Introduction

Update: We’ve replaced the still-great but now old Dell UltraSharp UP2414Q with the new Asus ROG Swift PG248Q, a 1080p gaming screen focused on refresh rate and response time, not pixels. Find out more below.

Not long ago, a monitor was as essential a purchase as a refrigerator. Without one, you wouldn’t be able to complete tasks as basic as accessing your email and typing up documents. Now, however, we can accomplish that and more from an amazing device that lives in our pockets, making monitors more of a luxury than a necessity.

That’s why these days we’re seeing a rise in more extravagant displays designed for power users. Crafters of the best monitors you can buy now compete for pushing the most pixels or packing the highest curvature into their displays. Unfortunately, buying the latest and greatest could make even the best monitors more susceptible to hacking .

Taking into consideration factors like color gamut, response time and panel weight, however, is by no means an easy task. For this reason, we’ve gone ahead and rounded up the best monitors money can buy in order to join you in determining which suits your needs best.

1. Philips Brilliance BDM3490UC

Screen size: 34-inch | Aspect ratio: 21:9 | Resolution: 3440 x 1440 Brightness: 340 cd/m2 | Response time: 14ms | Viewing angle: 172/178 | Contrast ratio: 1000:1 |Colour support: SRGB 100% | Weight: 7.9kg

Philips’ Brilliance BDM3490UC should be your top pick if you’re looking to watch movies or work from home. Its IPS display is bright and inviting, effectively emulating the movie theater experiencing (just make sure you bring the popcorn and close the curtains). The 21:9 curved display can be a bit disorienting, however, if you’re accustomed to standard flat screen displays. Still, this one takes the cake for gaming. In the absence of both G-Sync and FreeSync, though, don’t forget to tick the vertical sync box in all your games. Plus, as long as you’re set on a 21:9 cinematic panel, the Brilliance is competitively priced as well.

2. Asus ROG Swift PG248Q

Faster than you can say G-Sync

Screen size: 24-inch | Aspect ratio: 16:9 | Resolution: 1920 x 1080 | Brightness: 350 cd/m2 | Refresh rate: 180Hz | Response time: 1ms | Viewing angle: 170/160 |Contrast ratio: 1000:1 | Colour support: Adobe RGB 74% | Weight: 9.5kg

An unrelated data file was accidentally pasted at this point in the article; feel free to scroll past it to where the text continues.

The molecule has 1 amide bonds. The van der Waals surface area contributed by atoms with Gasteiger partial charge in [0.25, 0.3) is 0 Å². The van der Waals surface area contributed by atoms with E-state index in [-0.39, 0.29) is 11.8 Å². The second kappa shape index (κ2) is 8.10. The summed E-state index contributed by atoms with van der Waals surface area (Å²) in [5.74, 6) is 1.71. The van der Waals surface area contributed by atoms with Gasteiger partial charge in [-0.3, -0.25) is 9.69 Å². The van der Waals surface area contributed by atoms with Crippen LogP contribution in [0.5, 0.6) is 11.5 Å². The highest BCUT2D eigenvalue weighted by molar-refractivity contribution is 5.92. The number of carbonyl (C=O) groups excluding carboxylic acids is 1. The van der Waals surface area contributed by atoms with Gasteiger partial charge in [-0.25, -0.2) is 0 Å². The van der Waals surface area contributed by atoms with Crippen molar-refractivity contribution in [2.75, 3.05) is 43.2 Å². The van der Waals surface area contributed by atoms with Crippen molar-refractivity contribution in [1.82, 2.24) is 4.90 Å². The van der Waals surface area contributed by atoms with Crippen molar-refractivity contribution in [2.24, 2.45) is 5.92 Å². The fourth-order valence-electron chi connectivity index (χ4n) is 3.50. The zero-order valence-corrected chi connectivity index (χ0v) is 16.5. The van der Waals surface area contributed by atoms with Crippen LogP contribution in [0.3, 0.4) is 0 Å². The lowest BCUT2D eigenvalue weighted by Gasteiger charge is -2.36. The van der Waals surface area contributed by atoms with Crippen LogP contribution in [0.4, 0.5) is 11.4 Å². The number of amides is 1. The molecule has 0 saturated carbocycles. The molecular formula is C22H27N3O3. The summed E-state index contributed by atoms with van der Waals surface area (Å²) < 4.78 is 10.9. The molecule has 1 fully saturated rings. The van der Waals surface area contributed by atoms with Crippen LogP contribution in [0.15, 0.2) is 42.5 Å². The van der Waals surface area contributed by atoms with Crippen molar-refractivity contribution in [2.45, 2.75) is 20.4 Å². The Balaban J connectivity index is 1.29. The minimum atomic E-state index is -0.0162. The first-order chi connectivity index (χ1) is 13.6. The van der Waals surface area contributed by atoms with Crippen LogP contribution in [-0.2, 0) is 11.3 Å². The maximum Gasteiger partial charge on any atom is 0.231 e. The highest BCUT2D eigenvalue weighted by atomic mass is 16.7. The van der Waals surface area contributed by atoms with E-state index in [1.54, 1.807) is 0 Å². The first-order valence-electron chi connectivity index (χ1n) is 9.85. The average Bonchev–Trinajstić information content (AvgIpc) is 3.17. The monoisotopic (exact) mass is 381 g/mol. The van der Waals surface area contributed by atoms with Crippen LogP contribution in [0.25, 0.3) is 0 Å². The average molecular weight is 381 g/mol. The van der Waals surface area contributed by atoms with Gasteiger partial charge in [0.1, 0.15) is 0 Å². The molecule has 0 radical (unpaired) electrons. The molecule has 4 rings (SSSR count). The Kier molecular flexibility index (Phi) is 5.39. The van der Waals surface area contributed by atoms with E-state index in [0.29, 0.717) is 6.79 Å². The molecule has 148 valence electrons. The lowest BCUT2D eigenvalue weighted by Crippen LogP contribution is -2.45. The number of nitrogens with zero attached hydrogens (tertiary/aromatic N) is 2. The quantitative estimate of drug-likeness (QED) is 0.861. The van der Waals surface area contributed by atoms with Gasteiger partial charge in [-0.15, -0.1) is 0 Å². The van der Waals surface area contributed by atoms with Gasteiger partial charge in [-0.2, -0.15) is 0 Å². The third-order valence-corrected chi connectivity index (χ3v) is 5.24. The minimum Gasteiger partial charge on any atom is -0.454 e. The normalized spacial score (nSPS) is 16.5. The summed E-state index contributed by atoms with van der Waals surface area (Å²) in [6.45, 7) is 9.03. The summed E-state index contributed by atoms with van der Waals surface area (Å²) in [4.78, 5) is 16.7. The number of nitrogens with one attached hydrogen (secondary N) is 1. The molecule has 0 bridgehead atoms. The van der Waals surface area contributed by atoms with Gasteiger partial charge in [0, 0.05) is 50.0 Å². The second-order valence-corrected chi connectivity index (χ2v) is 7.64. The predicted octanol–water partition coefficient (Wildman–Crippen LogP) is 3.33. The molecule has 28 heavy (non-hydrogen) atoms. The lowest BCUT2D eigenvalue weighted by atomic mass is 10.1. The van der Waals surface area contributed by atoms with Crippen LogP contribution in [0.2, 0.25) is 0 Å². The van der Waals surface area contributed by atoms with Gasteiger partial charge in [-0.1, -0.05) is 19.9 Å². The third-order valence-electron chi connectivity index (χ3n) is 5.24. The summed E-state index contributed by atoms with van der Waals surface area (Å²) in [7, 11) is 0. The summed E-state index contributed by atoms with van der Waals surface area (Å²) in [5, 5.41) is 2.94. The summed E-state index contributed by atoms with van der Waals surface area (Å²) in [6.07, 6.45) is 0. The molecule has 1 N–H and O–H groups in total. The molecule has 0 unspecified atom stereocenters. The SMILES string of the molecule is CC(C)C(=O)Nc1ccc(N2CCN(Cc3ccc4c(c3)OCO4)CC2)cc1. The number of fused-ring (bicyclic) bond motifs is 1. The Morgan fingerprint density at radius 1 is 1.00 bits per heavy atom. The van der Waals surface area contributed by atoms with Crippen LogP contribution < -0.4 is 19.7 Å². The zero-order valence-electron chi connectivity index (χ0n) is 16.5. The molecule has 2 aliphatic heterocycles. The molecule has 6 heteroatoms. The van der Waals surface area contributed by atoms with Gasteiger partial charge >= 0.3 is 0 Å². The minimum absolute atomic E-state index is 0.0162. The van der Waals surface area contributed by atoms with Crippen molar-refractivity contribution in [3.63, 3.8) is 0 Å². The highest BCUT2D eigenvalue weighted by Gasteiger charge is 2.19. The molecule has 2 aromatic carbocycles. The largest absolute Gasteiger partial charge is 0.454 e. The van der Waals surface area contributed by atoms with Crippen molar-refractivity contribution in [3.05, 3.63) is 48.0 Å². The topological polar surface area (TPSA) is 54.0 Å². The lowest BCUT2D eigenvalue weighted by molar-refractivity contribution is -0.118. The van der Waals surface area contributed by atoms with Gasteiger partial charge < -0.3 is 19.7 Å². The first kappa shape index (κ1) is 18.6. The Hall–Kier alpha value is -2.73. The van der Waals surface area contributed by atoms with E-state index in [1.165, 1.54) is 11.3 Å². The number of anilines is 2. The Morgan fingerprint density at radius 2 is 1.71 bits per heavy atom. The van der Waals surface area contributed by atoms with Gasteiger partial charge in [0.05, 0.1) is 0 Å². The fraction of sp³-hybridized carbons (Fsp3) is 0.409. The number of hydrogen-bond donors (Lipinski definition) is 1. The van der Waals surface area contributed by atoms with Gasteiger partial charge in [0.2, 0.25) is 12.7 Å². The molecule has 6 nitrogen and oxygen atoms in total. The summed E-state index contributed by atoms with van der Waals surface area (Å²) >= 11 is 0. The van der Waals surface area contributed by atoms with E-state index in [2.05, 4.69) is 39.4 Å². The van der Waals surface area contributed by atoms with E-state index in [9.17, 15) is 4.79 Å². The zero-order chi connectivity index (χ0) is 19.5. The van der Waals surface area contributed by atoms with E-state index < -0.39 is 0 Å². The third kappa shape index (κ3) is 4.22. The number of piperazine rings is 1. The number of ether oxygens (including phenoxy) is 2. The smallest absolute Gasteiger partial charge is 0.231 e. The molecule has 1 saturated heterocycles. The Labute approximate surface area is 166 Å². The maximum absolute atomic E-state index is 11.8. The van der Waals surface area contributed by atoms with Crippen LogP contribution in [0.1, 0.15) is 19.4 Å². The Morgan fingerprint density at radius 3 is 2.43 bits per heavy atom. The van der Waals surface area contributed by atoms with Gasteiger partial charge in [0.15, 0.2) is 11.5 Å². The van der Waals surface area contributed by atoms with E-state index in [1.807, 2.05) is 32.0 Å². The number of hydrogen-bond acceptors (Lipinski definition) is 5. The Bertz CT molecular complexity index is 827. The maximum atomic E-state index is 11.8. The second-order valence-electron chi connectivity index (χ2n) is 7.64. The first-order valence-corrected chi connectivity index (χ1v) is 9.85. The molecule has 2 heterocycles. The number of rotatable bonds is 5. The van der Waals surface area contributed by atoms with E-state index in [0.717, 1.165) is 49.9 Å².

If you care more about frame rate than graphics or resolution, this monitor is for you. Because of its mind-blowing 180Hz refresh rate capabilities, the Asus ROG Swift PG248Q takes the 60 fps gold standard for gaming and triples it – provided you’re equipped with a rig that can handle the extra stress.

While you’re more than likely not going to be playing Forza Horizon 3 at 180 fps on Ultra settings, a higher refresh rate is more than welcome in fast-paced, competitive games like Rocket League that don’t necessarily demand a lot of resources. Plus, as one of the most affordable G-Sync displays on the market, it helps that you can rely on the monitor to prevent screen tearing rather than taking adding more work to the GPU.

3. Acer Predator X34

A gaming monitor with attitude

Screen size: 34-inch | Aspect ratio: 21:9 | Resolution: 3440 x 1440 Brightness: 300 cd/m2 | Response time: 4ms G2G (grey-to-grey) | Viewing angle: 178/178 | Contrast ratio: 100 million:1 | Colour support: SRGB 100% | Weight: 9.9kg

Cinematic monitors are a great alternative to 4K ones when it comes to gaming. In fact, you might say they’re even better due to their ultrawide 21:9 aspect ratio. The Acer Predator X34 certainly looks the part, featuring an eye-catching aluminium bezel and angular, crow’s foot-shape stand. It comes with a number of gaming mod cons in tow, including Nvidia’s G-Sync frame-smoothing tech, an immersion-boosting curved shape and fantastic color reproduction that brings games to life. Short of strapping on a virtual reality headset, the Predator X34 is about as immersive as gaming gets.

4. Asus MG248Q

A reasonable price for 144Hz and Adaptive Sync

Screen size: 23.6-inch | Aspect ratio: 16:9 | Resolution: 1920 x 1080 | Brightness:350 cd/m2 | Response time: 1ms | Viewing angle: 170/160 | Contrast ratio:100000000:1 | Color support: SRGB 100%, Adobe RBG 72% | Weight: 16.98 pounds